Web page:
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Service Alert

The Bellevue/William O. Lockridge Library is closed temporarily for major repairs to the HVAC system. Work has begun and additional parts have been ordered to complete the repairs. The library will reopen once the repairs are complete. The book drop will be locked. Due dates and hold expiration dates will be extended. 

Arthur Capper TechExpress is closed for critical repairs to the HVAC system. The Department of General Services has completed their assessment, identified the issue and ordered the necessary parts. Once the parts arrive, they will require two days to complete the repairs. The earliest that TechExpress will open is Monday, July 1. The Book Return will remain locked. Available holds have been transferred to the Northeast Library. Expiration dates have been extended.

In an effort to challenge bias towards Native American and Black children, authors Nick Brooks and Angeline Boulley have taken the literary world by storm with their latest novels, "Promise Boys" and "Warrior Girl Unearthed."

Nick Brooks

Brooks, an award-winning filmmaker and former educator, draws on his experience working with at-risk youth in his new young adult thriller, "Promise Boys." The book centers around three teens of color who must investigate their principal's murder to clear their own names, tackling themes of racism, privilege, and inequality. The novel has been hailed as a "blockbuster, dark academia mystery" and is already in development for a TV adaptation.

Meanwhile, Boulley's debut novel, "Firekeeper's Daughter," has taken the literary world by storm, spending weeks on the New York Times Bestseller list and winning numerous awards, including the 2022 Michael L. Printz Award and the 2022 William C. Morris Award. Her latest novel, "Warrior Girl Unearthed," takes readers back to the world of "Firekeeper's Daughter," exploring the power of discovering one's stolen history. Boulley, an enrolled member of the Sault Ste. Marie Tribe of Chippewa Indians, draws heavily on her own experiences in the Ojibwe community to create a rich, authentic portrayal of indigenous life in Michigan's Upper Peninsula.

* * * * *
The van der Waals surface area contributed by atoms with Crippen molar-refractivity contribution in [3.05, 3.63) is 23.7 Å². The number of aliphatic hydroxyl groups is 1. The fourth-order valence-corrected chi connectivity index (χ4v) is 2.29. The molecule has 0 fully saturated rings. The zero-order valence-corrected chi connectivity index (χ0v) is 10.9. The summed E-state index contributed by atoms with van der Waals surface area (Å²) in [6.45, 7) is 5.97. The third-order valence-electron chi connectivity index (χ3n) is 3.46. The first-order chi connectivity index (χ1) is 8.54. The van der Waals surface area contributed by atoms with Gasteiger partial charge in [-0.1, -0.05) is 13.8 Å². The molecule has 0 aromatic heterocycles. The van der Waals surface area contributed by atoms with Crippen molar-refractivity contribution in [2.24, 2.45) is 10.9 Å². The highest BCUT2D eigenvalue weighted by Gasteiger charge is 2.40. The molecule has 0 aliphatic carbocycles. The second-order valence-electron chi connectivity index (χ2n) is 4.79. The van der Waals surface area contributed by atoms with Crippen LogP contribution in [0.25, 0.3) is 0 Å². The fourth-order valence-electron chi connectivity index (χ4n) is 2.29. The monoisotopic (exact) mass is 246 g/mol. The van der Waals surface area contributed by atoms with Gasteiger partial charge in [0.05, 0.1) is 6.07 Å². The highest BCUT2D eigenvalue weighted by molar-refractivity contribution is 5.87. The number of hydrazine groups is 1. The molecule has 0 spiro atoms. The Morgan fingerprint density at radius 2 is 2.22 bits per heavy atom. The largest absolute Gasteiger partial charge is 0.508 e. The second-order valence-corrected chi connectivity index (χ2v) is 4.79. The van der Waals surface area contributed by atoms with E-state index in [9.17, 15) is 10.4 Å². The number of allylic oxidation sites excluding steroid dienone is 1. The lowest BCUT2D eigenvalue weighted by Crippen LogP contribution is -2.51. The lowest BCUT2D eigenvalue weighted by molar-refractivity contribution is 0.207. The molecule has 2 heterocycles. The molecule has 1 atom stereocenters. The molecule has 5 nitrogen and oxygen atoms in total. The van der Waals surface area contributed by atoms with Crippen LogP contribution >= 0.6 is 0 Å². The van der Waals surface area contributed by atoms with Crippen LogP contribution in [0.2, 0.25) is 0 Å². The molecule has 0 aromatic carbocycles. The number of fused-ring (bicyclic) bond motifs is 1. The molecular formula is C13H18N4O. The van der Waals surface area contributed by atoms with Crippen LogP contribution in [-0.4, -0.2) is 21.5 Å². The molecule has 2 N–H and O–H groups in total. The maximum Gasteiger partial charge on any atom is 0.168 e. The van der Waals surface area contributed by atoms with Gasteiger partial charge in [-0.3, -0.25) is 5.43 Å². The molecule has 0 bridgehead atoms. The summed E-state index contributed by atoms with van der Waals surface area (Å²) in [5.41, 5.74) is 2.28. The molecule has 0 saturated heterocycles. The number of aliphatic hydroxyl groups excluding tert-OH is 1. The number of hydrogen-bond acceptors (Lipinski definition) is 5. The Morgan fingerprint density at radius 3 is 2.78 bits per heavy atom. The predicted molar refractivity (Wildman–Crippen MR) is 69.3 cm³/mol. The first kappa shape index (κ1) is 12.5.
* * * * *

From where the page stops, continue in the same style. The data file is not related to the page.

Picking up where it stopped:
Both authors are committed to using their work to challenge stereotypes and promote greater understanding and empathy for marginalized communities. Speaking about her experience writing about missing and murdered indigenous women and girls, Boulley said, "It is difficult, yet it's vital to give voice to those who cannot tell their stories themselves. Through storytelling I can share the person instead of the statistic. Each missing person is someone who matters."

Similarly, Brooks hopes that "Promise Boys" will encourage readers to think critically about the education system and its treatment of Black and brown boys in low-income communities. "What does education look like in these communities?" he asks. "What are we doing with these kids? How can we lift them up?"

With their powerful storytelling and commitment to social justice, Nick Brooks and Angeline Boulley are quickly becoming two of the most important voices in contemporary literature. Their work is a reminder of the power of storytelling to challenge biases and promote greater empathy and understanding for all.


Angeline Boulley

To further discuss their latest works, Brooks and Boulley will participate in a conversation moderated by Kit Ballenger, JD/MLIS, a Washington, D.C. area youth services librarian and literary consultant with Help Your Shelf, on May 18 at 6:00 p.m. at the Lamond-Riggs/Lillian J. Huff Library located at 5401 South Dakota Avenue. The event is open to the public, and attendees will have the opportunity to ask questions and have their books signed by the authors.

This event is held in partnership with Loyalty Bookstores. Copies of Brooks and Boulley's books will be available for purchase at the event. This event requires registration. To learn more about this event or to register, visit,